ADDED FEBRUARY 24, 2011:
From Final Jeopardy: Man vs Machine and the Quest to Know Everything by Stephen Baker:
“After the match, Jennings and Rutter stressed that… read more
Today ten years have passed since A New Kind of Science (”the NKS book”) was published. But in many ways the development that started with the book is still only just beginning. And over the next several decades I think its effects will inexorably become ever more obvious and important.
Indeed, even at an everyday level I expect that in time there will be all sorts of visible reminders… read more
August 15, 2013 by Ray Kurzweil
After finishing reading The Singularity Is Near and How to Create a Mind I have a few questions about some higher level cognitive functions in regards to your theory of pattern recognizer construction of the brain.
First, you believe that all forms of organized information systems have some form of consciousness albeit at varying degrees of magnitude.
More importantly there seems to be a positive… read more
This may seem asinine but I had a thought regarding the Fermi Paradox and the Singularity. (Wikipedia: “The Fermi paradox is the apparent contradiction between high estimates of the probability of the existence of extraterrestrial civilizations and the lack of evidence for, or contact with, such civilizations.”)
As you well know there is nowhere near enough life in the galaxy (as we see it… read more
I recently watched James Cameron’s Avatar in 3D. It was an enjoyable experience in some ways, but overall I left dismayed on a number of levels.
It was enjoyable to watch the lush three-dimensional animation and motion capture controlled graphics. I’m not sure that 3D will take over – as many now expect – until we get rid of the glasses (and there are emerging technologies to do that… read more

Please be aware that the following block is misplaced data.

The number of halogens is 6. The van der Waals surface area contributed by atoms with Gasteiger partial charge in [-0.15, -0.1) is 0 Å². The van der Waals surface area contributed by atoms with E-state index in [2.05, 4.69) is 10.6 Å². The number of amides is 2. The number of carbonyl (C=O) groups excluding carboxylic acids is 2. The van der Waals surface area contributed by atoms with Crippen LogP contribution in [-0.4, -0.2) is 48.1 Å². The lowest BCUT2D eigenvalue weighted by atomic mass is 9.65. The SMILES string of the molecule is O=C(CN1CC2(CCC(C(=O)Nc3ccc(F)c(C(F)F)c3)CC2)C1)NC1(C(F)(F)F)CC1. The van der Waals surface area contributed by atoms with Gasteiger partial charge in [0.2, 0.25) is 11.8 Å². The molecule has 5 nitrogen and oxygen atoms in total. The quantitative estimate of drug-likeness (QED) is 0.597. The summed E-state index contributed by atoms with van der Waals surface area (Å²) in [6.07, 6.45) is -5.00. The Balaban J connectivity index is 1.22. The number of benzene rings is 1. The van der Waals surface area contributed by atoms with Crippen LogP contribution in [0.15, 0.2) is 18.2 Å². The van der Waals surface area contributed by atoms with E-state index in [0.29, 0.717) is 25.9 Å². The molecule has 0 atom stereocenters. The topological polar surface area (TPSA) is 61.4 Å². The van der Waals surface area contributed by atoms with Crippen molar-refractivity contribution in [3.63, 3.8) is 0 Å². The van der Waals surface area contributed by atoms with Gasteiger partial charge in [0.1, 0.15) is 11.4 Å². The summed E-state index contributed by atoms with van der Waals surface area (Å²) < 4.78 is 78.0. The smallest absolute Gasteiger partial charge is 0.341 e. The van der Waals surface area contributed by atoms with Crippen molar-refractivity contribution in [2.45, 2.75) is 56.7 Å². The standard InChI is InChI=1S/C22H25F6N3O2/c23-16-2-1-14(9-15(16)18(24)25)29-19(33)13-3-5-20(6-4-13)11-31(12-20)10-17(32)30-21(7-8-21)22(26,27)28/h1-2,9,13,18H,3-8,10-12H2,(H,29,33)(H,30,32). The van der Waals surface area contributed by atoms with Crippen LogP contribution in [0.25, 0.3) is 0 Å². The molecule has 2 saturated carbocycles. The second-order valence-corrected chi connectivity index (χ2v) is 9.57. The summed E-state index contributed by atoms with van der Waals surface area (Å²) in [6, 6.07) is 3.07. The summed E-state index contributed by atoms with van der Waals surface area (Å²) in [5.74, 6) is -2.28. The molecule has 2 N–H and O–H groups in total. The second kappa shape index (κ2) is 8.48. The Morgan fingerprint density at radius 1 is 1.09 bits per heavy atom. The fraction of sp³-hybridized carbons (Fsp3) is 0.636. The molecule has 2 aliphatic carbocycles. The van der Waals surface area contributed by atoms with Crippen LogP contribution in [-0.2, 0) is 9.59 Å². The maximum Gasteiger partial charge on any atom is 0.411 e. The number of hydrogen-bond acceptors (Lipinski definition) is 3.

December 18, 2013 by Amara D. Angelica
Admit it: you want to play Iron Man’s Tony Stark, manipulating amazing inventions and taking over the world. June 2014, you’ll have your chance.
That’s when Meta’s aviator-style MetaPro “holographic” glasses — a consumer version of the $667 Meta 1 developer version* — will ship. Meta is taking pre-orders now for this pricey but powerful $3,000 gadget.
It will have 1280×720 pixels for… read more
November 30, 2014
Ray Kurzweil was presented with the Institute of Electrical and Electronics Engineers Eta Kappa Nu honor society top honor, Eminent Member, at the 2014 IEEE Educational Activities Board Awards Ceremony. He received the honor for technical attainments and contributions to society through outstanding leadership in the profession of electrical and computer engineering.
The Induction and Awards presentation took place during the week of IEEE’s Meeting Series. Members of the… read more
August 24, 2011 by Randal A. Koene
On August 18, IBM published an intriguing update of their work in the DARPA SyNAPSE program, seeking to create efficient new computing hardware that is inspired by the architecture of neurons and neuronal networks in the brain.